Living & loving the Caribbean lifestyle, with James Fuller
“Ah see people in de paper gettin’ all sorta long service award. Well, ah been smokin’ 50 year, an’ ah ain’t get nuttin’ from West Indian Tobacco. 50 years is long service!”
The vein on my neighbour Tony’s bald head was pulsing. He may have been in his mid-60s but he hadn’t lost his fire. The most innocuous of news stories could invoke his ire, and this morning it appeared that the paper contained plenty of incendiary material.
“Ah take up smokin’ an start wokkin at 13, became a man one time, the day after meh father dead. But ah ain’t seein’ no long service medal. Is I who payin’ all dem employee. Is I who should be getting blasted long service medal.”
“Morning, Tony,” I said as I descended the stairs. Tony lived in the apartment below mine, and would frequently sit out front, chewing the fat. This morning he was with Roger, an old friend who would drop by two or three times a week.
“Eh, Jamesey, how yuh goin’?”
“Oh, not too bad – but did you hear the neighbour’s music last night? I’ll go and talk to him.”
“I wouldn’t, Jamesey. Dat man does drink a lot.”
“Well, I’ll catch him when he’s sober, then.”
“Well, he kinda mad an’ all so.”
“Well, I’m sure I could still reason with him.”
“He does carry a cutlass wherever he does go.”
“Ah… I guess the music wasn’t that bad, was it?”
If Tony knew I was joking, he didn’t let on. His nostrils had flared at another story. He jabbed at the paper hard with his index finger, as if trying to burst through it.
“Ha! Yuh see dat – yuh see dat, Roger?!” Tony had settled on a piece describing a doctor who was giving talks on diabetes prevention. “Long time dat man was meh doctor, yes. Well, he fatter dan Buddha. Who he tuh give dietary advice? He does waddle so when he walk,” said Tony, rising to his feet and giving a passable impression of a portly penguin.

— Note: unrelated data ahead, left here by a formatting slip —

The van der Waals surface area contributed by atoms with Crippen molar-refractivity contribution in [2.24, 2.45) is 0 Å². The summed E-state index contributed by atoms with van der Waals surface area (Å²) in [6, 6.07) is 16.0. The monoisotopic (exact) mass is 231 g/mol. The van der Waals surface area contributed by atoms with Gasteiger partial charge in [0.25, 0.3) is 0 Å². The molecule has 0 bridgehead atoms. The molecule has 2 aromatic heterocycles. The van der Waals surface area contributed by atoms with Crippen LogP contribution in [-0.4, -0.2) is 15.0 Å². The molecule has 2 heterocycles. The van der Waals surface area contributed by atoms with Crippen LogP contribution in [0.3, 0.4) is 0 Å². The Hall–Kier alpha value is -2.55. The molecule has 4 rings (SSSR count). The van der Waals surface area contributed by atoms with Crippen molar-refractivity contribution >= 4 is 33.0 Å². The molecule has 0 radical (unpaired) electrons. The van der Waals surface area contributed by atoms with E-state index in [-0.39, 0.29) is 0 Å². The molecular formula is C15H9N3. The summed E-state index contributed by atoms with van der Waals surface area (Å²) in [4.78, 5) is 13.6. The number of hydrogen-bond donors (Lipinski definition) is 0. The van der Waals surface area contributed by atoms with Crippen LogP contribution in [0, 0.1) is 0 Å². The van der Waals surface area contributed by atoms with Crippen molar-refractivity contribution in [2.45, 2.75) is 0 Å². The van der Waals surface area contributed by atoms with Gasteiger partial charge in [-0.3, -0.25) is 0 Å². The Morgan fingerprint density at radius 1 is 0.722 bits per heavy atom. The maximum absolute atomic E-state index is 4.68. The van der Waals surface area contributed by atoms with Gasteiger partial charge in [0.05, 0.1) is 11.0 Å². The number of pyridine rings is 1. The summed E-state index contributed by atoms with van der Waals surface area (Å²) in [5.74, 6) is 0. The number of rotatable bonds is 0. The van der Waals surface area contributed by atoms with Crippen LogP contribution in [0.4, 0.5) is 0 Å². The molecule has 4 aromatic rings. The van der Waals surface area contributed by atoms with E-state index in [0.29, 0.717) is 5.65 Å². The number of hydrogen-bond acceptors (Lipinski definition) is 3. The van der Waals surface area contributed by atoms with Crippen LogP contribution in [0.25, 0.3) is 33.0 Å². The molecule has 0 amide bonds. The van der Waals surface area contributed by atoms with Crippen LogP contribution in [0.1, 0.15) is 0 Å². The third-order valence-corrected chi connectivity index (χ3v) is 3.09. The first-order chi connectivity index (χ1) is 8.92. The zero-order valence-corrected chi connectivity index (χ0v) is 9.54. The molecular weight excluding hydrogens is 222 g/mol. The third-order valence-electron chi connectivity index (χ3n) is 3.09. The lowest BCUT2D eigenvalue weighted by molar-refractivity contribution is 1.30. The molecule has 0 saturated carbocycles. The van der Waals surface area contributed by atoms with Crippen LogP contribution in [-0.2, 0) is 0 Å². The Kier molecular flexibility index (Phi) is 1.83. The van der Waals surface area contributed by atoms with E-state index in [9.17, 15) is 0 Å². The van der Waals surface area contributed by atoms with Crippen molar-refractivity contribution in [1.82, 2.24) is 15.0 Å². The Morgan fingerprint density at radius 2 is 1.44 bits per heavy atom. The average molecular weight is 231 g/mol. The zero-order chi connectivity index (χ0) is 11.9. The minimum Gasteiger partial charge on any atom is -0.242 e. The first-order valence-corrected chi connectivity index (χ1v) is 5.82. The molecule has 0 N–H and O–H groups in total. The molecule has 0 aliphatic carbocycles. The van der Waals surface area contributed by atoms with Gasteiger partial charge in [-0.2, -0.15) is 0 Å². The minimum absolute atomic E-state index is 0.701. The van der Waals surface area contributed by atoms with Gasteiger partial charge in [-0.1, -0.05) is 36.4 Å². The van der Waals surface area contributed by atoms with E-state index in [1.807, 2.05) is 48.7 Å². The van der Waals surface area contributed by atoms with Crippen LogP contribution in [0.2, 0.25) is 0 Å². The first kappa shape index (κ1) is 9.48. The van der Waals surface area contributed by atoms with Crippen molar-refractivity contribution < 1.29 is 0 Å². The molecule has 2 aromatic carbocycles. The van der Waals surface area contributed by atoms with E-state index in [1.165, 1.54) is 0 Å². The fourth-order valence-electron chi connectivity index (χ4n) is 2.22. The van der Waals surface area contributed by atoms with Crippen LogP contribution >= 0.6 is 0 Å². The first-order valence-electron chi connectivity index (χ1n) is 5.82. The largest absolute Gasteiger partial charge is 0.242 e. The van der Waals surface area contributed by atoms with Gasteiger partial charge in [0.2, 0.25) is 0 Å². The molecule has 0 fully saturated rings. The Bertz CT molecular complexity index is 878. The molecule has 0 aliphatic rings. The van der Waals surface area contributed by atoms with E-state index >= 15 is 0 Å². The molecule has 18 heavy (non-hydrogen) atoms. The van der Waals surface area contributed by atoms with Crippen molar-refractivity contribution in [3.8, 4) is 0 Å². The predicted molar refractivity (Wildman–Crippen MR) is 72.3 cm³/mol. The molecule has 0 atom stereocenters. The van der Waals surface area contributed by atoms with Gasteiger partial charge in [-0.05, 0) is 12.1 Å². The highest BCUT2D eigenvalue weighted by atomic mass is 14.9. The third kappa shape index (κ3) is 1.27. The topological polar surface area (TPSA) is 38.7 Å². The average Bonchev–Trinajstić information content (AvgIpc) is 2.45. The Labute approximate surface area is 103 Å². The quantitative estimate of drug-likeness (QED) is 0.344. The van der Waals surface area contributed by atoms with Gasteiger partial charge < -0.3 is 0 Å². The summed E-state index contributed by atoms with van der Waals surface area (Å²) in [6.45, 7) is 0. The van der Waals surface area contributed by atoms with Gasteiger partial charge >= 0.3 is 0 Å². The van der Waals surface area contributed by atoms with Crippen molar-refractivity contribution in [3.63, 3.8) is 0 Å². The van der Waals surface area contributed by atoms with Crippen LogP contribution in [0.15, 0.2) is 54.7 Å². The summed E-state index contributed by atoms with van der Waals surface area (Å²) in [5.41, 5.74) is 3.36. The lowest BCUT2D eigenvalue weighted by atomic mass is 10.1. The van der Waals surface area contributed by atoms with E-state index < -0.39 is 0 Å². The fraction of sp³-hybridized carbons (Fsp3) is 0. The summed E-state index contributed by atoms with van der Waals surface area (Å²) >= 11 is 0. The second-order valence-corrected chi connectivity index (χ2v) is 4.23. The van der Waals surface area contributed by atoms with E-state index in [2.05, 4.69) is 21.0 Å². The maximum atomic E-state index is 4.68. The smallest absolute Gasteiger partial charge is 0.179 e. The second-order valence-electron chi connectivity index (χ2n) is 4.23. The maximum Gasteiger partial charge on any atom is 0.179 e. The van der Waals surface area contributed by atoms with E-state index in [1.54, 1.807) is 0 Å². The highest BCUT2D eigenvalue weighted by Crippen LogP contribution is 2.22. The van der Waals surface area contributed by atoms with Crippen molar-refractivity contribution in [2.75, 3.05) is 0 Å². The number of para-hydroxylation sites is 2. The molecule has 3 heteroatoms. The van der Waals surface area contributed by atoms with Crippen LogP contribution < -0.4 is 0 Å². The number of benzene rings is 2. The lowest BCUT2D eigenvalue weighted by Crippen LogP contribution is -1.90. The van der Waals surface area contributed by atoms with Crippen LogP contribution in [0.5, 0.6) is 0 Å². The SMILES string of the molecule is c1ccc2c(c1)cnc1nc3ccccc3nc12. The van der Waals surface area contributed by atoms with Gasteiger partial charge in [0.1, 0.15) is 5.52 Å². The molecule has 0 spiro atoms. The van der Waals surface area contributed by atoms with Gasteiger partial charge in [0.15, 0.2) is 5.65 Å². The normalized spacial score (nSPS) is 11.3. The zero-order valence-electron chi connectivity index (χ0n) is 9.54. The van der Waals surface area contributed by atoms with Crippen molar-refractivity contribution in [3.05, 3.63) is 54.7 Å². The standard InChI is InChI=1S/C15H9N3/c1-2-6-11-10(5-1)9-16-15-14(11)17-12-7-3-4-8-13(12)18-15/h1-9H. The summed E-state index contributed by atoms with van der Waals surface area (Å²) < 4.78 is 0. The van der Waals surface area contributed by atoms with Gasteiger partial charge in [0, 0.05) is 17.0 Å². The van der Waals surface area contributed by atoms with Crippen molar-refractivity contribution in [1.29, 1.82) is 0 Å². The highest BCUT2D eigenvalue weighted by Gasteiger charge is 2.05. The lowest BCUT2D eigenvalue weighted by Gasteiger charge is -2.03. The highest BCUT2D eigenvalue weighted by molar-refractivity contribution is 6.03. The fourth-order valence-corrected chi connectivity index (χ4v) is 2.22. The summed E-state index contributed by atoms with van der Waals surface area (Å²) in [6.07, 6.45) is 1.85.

Returning to his seat, he rejoined the paper at the obituaries. “Ah want tuh have one big heart attack an’ vup – dat is it, yes,” said Tony. “I doh wanna be lyin’ down in no hospital bed for months with people visitin’ askin all kindsa stupidness. ‘How yuh feelin’?’ How ah feelin’? Ah lyin’ in a stinkin’ hospital bed wid all kinda tube stickin’ outta meh. How yuh does tink ah feelin’?! Nah, not me an’ dat, heart attack an vup, boy, heart attack an vup!”
I thought I would try to steer the conversation onto some lighter territory – for fear of Tony having the heart attack he so clearly wanted.
“So, Roger, what are you up to this weekend? Got anything nice planned with your wife?”
“Ah no – we did split up.”
“Yuh split up wid yuh wifey?” asked Tony.
“Oh, ’bout ah year since.”
And that was that. Two men in their mid-60s who had been friends for close on 40 years, and who met three times a week, had just shared what you might think was some pretty major news. When Tony immediately returned to the newspaper, I expressed surprise that he hadn’t known about his friend’s new marital status.
“Dat is de man business,” said Tony, before pointing at another headline. “Oh sweet lord Jesus, would yuh look at dis, Roger. Watch meh now, dis is gonna kill yuh, boy…” said Tony, rolling back in his chair and folding the paper in half.